In the latter half of the twentieth century, significant changes to the physician-patient relationship occurred, profoundly changing the roles of both physicians and patients in Canada. The traditional beneficence model of medicine, where treatment and providing medical benefits often surpassed patient autonomy, evolved into a model premised on patient rights. These patient rights are governed by the societal norms for autonomy and are coupled with the respective rights and duties of physicians.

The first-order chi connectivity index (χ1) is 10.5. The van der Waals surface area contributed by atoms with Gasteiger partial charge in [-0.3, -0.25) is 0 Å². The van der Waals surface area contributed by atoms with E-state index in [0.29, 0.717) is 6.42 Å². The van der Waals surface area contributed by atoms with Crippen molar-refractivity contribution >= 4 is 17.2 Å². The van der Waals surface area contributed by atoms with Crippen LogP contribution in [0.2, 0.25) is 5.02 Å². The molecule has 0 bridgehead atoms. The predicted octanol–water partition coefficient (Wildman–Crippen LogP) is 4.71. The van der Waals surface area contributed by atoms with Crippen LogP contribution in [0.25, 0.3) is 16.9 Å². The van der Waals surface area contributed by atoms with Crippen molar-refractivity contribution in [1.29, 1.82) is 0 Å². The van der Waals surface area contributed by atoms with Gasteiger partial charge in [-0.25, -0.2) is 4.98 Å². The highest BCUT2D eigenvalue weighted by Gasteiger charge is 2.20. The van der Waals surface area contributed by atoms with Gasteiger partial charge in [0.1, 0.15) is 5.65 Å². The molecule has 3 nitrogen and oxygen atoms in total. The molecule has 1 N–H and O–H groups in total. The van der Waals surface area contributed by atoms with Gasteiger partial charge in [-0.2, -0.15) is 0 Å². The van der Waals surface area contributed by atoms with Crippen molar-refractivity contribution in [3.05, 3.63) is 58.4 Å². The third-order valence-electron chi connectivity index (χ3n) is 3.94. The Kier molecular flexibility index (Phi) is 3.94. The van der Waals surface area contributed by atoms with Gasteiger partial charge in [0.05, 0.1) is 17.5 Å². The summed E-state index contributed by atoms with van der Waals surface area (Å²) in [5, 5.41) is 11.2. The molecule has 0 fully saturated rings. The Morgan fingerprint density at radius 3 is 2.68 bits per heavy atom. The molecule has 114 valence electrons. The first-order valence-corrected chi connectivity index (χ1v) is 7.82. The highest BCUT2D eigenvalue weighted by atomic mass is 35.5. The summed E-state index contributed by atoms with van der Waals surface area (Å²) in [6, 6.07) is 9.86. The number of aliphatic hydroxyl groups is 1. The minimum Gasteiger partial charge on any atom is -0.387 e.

Several factors have contributed to the decline of the beneficence model of medicine in Canada. From the professionalization of Canadian medicine to the growth of specialization in medical knowledge and technology; from the emergence of the modern hospital to the onset of public health insurance; from the proliferation of paramedical personnel to ever-greater demands from patients for a say in assessing and attending to their medical needs, changes to the health care system and Canadian society have fundamentally altered the relationship between physicians and patients.
The Advocates' Society Quarterly, 2007